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|By the Same Author
In the Palace of Fine Arts and the French Pavilion
For the benefit of those visitors to the Exposition who have not made a study of painting and sculpture and who feel bewildered in the presence of so much that is to be seen, Mr. Barry has prepared this small and easily read hand-book, free from bewildering language and technical terms. It at once relates the reader to the most important pictures and statues and serves as a guide, telling where to begin and how to go on. The list of artists whose work ought to be seen is accompanied by a brief account of each, a most helpful feature. Here, for example, is what Mr. Barry has to say about the American painter, John Singer Sargent:
"One of the greatest portrait-painters of his time. At twenty-one he painted a portrait of his teacher, Carolus Duran, that made a sensation. From Velasquez he learned much in the way of technique. He excels in the vigorous presentation of character. Sometimes he shows that he is a rather stern observer. His portraits here are all remarkable. The Madame Gautreau is generally accepted as a masterpiece of painting. The left arm and the neck are notably well done. The make-up on the face is adroitly suggested. The portrait of Henry James, the American novelist, achieved notoriety through being slashed by a militant suffragette when it was first exhibited in London a few years ago. The portrait-sketch of Joseph Jefferson, the actor, was evidently executed with great sympathy. As Jefferson was a painter of ability, Sargent must have known that he had a sitter with a full appreciation of his work. Of late he has given up portrait-painting and devoted himself to landscape."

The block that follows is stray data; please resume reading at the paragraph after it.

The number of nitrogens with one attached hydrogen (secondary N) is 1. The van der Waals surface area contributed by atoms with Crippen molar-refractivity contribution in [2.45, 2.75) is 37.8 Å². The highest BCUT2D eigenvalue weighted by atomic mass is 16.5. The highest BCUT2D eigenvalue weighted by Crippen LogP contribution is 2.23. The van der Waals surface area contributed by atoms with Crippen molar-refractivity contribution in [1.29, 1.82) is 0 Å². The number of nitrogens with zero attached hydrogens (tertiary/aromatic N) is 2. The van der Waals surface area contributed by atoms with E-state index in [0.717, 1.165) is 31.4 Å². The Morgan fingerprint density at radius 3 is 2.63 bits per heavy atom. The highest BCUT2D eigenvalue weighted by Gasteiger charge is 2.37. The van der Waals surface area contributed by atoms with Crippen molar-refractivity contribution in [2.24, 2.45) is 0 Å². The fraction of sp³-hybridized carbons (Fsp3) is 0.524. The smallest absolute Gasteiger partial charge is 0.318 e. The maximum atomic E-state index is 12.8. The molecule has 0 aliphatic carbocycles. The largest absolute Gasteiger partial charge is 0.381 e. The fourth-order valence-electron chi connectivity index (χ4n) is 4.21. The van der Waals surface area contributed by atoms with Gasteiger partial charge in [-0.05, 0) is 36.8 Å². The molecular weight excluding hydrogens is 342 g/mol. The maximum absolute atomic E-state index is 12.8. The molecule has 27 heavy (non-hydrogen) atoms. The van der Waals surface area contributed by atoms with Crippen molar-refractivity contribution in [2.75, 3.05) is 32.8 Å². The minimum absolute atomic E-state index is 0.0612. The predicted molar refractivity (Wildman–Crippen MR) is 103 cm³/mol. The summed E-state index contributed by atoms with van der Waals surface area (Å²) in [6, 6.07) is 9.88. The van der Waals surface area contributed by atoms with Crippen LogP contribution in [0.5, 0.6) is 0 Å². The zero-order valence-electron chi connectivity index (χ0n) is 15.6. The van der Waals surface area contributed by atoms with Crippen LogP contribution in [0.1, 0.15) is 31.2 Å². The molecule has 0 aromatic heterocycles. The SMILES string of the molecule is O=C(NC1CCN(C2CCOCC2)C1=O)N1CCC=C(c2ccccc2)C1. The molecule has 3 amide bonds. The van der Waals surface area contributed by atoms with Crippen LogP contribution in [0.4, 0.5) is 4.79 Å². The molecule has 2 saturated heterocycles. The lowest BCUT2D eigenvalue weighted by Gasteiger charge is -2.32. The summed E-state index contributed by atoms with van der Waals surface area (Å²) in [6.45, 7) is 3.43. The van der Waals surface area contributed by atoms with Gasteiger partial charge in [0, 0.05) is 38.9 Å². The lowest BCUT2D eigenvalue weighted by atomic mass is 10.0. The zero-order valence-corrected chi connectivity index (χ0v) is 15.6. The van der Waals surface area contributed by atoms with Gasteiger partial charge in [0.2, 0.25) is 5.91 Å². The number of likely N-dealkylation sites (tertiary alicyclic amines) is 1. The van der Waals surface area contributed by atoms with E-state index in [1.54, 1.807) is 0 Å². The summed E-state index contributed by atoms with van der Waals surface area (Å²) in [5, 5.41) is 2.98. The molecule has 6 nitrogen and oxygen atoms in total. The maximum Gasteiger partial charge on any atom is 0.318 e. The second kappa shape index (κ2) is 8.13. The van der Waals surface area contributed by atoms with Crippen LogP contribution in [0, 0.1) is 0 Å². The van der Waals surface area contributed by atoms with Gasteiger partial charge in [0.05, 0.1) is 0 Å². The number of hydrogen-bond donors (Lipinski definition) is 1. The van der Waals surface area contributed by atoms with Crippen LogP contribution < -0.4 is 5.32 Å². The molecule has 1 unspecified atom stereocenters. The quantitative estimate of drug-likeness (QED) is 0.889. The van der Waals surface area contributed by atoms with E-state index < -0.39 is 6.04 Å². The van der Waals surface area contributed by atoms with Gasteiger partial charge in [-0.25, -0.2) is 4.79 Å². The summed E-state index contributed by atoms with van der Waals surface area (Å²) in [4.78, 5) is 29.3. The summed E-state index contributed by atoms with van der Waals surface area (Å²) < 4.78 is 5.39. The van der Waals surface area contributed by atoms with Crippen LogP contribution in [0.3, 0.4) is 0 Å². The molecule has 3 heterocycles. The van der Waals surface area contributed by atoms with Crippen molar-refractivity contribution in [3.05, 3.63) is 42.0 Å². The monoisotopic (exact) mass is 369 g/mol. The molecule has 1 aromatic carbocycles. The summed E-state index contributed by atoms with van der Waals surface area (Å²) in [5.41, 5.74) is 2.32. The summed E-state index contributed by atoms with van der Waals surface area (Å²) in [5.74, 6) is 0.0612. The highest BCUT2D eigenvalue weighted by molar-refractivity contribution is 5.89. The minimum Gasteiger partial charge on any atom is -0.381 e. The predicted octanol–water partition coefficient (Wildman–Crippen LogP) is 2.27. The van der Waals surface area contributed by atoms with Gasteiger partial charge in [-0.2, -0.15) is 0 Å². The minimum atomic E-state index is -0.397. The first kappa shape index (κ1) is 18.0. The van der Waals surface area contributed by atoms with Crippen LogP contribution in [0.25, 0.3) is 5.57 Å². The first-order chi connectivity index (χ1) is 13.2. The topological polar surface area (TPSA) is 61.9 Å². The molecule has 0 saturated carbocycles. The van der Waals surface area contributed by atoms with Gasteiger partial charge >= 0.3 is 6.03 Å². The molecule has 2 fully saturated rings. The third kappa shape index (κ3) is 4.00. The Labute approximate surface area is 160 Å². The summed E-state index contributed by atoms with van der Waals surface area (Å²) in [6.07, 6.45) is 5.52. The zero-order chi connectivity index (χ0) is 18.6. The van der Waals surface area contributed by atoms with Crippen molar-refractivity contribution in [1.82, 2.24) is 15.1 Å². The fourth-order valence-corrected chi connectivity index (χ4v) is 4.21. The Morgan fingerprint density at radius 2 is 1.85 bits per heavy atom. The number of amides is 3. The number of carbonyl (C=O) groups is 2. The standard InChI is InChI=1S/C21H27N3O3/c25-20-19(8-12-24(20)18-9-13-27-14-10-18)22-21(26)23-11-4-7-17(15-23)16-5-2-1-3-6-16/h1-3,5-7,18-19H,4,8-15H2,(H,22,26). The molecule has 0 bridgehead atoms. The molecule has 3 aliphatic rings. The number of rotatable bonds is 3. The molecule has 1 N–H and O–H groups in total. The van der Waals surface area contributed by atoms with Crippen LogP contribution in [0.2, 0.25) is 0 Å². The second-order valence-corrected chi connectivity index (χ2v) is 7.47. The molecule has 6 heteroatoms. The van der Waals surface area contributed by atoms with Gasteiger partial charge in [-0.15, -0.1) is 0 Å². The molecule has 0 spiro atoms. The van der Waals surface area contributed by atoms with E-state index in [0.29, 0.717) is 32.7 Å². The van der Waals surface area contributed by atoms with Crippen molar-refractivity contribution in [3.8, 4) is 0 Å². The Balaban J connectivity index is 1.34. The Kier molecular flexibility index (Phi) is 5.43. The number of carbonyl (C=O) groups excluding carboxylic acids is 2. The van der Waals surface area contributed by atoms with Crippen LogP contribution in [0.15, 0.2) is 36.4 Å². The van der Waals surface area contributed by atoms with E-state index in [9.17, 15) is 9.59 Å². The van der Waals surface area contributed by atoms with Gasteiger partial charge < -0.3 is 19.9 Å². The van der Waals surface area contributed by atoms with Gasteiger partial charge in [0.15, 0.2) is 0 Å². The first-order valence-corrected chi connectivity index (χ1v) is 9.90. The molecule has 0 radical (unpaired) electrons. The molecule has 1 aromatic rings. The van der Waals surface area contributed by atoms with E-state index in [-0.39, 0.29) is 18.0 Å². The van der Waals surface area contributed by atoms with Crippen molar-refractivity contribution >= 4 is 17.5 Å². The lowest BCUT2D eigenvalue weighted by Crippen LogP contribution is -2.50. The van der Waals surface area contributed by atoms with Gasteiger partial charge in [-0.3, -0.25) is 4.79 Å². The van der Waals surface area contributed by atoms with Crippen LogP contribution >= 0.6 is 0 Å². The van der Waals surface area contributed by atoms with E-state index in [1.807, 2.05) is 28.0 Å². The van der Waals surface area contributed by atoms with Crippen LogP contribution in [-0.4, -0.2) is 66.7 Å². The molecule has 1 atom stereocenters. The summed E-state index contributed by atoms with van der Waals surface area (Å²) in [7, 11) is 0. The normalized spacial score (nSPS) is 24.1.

By the Same Author
Reactions and Other Essays, Discussing Those States of Feeling and Attitudes of Mind That Find Expression in our Individual Qualities
In this new collection Mr. Barry presents some of his most mature and representative work. It covers a wide range of theme, varying from a discussion of "Aspects of War" to those human problems of daily life that the author has treated so suggestively in his previous volumes.
Throughout the book is packed with keen observation and stimulating comment. In "Getting on with People" there is this striking bit of philosophy:
"Every one of us is like a mesh of string. And among all the many strings in that mesh there is somewhere bidden a yellow piece. It may be a long piece or a short piece. But it is there. And every one of us is likely to know it is there. And every one of us is likely to bide it from those we love and whose love we prize."
"Now and then some one comes along and sees in the mesh that yellow streak. And in seeing it he is likely to identify the whole mesh, that is, the whole character, with yellow."
"And if he lets us know that he believes we are all yellow, we are likely to become yellow, at any rate, so far as that particular observer is concerned. We are likely to act toward him as if we really were yellow."